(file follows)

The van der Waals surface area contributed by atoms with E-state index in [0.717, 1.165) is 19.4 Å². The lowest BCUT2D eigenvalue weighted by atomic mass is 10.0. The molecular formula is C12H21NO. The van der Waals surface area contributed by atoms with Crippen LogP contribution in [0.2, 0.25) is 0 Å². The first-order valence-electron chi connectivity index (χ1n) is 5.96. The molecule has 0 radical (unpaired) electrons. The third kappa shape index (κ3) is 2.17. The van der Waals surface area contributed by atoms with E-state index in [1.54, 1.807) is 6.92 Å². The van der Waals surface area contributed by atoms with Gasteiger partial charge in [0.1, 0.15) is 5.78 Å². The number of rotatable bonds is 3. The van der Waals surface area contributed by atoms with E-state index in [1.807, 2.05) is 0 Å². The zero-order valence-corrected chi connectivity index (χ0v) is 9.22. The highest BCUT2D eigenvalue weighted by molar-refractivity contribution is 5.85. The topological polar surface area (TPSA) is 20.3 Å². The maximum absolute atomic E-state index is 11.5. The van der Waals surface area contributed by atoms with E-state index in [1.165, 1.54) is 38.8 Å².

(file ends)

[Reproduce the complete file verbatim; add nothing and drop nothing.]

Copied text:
The van der Waals surface area contributed by atoms with E-state index in [0.717, 1.165) is 19.4 Å². The lowest BCUT2D eigenvalue weighted by atomic mass is 10.0. The molecular formula is C12H21NO. The van der Waals surface area contributed by atoms with Crippen LogP contribution in [0.2, 0.25) is 0 Å². The first-order valence-electron chi connectivity index (χ1n) is 5.96. The molecule has 0 radical (unpaired) electrons. The third kappa shape index (κ3) is 2.17. The van der Waals surface area contributed by atoms with E-state index in [1.54, 1.807) is 6.92 Å². The van der Waals surface area contributed by atoms with Gasteiger partial charge in [0.1, 0.15) is 5.78 Å². The number of rotatable bonds is 3. The van der Waals surface area contributed by atoms with E-state index in [1.807, 2.05) is 0 Å². The zero-order valence-corrected chi connectivity index (χ0v) is 9.22. The highest BCUT2D eigenvalue weighted by molar-refractivity contribution is 5.85. The topological polar surface area (TPSA) is 20.3 Å². The maximum absolute atomic E-state index is 11.5. The van der Waals surface area contributed by atoms with E-state index in [1.165, 1.54) is 38.8 Å².